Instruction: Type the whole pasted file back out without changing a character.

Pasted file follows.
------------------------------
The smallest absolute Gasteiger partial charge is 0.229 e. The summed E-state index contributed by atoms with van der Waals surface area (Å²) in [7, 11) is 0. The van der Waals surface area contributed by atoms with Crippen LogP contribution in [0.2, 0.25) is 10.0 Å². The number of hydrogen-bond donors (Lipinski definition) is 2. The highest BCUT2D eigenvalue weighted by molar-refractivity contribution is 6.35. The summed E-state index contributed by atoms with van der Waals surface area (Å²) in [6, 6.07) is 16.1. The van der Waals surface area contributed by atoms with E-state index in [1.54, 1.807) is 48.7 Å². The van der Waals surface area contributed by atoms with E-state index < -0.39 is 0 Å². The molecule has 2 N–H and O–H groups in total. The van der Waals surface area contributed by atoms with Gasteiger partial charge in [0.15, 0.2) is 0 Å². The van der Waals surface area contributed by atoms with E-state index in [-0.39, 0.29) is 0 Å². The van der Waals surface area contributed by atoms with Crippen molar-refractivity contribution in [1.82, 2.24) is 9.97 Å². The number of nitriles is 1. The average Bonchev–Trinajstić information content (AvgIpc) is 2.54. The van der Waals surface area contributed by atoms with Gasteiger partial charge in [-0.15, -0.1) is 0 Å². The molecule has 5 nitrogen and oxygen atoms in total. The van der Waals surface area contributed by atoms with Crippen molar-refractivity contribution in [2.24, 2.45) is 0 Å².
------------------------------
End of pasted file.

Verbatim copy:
The smallest absolute Gasteiger partial charge is 0.229 e. The summed E-state index contributed by atoms with van der Waals surface area (Å²) in [7, 11) is 0. The van der Waals surface area contributed by atoms with Crippen LogP contribution in [0.2, 0.25) is 10.0 Å². The number of hydrogen-bond donors (Lipinski definition) is 2. The highest BCUT2D eigenvalue weighted by molar-refractivity contribution is 6.35. The summed E-state index contributed by atoms with van der Waals surface area (Å²) in [6, 6.07) is 16.1. The van der Waals surface area contributed by atoms with E-state index in [1.54, 1.807) is 48.7 Å². The van der Waals surface area contributed by atoms with E-state index < -0.39 is 0 Å². The molecule has 2 N–H and O–H groups in total. The van der Waals surface area contributed by atoms with Gasteiger partial charge in [0.15, 0.2) is 0 Å². The van der Waals surface area contributed by atoms with E-state index in [-0.39, 0.29) is 0 Å². The van der Waals surface area contributed by atoms with Crippen molar-refractivity contribution in [1.82, 2.24) is 9.97 Å². The number of nitriles is 1. The average Bonchev–Trinajstić information content (AvgIpc) is 2.54. The van der Waals surface area contributed by atoms with Gasteiger partial charge in [-0.15, -0.1) is 0 Å². The molecule has 5 nitrogen and oxygen atoms in total. The van der Waals surface area contributed by atoms with Crippen molar-refractivity contribution in [2.24, 2.45) is 0 Å².